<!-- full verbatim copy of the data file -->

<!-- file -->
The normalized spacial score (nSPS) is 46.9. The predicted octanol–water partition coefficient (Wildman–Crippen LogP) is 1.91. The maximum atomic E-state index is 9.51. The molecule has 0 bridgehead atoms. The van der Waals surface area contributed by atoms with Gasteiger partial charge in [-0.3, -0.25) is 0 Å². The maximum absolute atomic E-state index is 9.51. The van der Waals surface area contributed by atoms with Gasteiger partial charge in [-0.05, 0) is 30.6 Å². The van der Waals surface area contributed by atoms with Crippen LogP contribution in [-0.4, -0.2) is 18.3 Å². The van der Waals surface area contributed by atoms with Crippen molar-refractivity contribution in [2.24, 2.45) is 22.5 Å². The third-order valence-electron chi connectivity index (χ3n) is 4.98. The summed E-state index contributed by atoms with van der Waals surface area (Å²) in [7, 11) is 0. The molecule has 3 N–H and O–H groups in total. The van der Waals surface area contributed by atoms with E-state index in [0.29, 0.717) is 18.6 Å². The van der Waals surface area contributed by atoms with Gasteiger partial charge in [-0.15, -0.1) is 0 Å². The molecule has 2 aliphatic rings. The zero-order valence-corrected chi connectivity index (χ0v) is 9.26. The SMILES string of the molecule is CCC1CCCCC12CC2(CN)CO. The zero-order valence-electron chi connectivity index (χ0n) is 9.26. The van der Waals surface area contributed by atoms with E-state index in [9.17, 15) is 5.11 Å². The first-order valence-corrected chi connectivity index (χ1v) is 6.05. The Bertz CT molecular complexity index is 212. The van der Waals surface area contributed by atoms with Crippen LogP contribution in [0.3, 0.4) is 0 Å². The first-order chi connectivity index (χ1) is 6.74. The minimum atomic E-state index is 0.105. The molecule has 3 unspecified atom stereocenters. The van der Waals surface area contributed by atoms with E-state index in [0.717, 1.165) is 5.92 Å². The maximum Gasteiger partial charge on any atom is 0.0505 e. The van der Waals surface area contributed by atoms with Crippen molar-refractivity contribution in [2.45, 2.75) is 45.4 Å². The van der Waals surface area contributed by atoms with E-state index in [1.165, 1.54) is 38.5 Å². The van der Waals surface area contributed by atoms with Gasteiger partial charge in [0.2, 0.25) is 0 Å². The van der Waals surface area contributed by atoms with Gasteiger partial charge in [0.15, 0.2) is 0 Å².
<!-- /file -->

The normalized spacial score (nSPS) is 46.9. The predicted octanol–water partition coefficient (Wildman–Crippen LogP) is 1.91. The maximum atomic E-state index is 9.51. The molecule has 0 bridgehead atoms. The van der Waals surface area contributed by atoms with Gasteiger partial charge in [-0.3, -0.25) is 0 Å². The maximum absolute atomic E-state index is 9.51. The van der Waals surface area contributed by atoms with Gasteiger partial charge in [-0.05, 0) is 30.6 Å². The van der Waals surface area contributed by atoms with Crippen LogP contribution in [-0.4, -0.2) is 18.3 Å². The van der Waals surface area contributed by atoms with Crippen molar-refractivity contribution in [2.24, 2.45) is 22.5 Å². The third-order valence-electron chi connectivity index (χ3n) is 4.98. The summed E-state index contributed by atoms with van der Waals surface area (Å²) in [7, 11) is 0. The molecule has 3 N–H and O–H groups in total. The van der Waals surface area contributed by atoms with E-state index in [0.29, 0.717) is 18.6 Å². The van der Waals surface area contributed by atoms with Gasteiger partial charge in [-0.15, -0.1) is 0 Å². The molecule has 2 aliphatic rings. The zero-order valence-corrected chi connectivity index (χ0v) is 9.26. The SMILES string of the molecule is CCC1CCCCC12CC2(CN)CO. The zero-order valence-electron chi connectivity index (χ0n) is 9.26. The van der Waals surface area contributed by atoms with E-state index in [9.17, 15) is 5.11 Å². The first-order valence-corrected chi connectivity index (χ1v) is 6.05. The Bertz CT molecular complexity index is 212. The van der Waals surface area contributed by atoms with Crippen LogP contribution in [0.3, 0.4) is 0 Å². The first-order chi connectivity index (χ1) is 6.74. The minimum atomic E-state index is 0.105. The molecule has 3 unspecified atom stereocenters. The van der Waals surface area contributed by atoms with E-state index in [0.717, 1.165) is 5.92 Å². The maximum Gasteiger partial charge on any atom is 0.0505 e. The van der Waals surface area contributed by atoms with Crippen molar-refractivity contribution in [2.45, 2.75) is 45.4 Å². The van der Waals surface area contributed by atoms with E-state index in [1.165, 1.54) is 38.5 Å². The van der Waals surface area contributed by atoms with Gasteiger partial charge in [0.2, 0.25) is 0 Å². The van der Waals surface area contributed by atoms with Gasteiger partial charge in [0.15, 0.2) is 0 Å².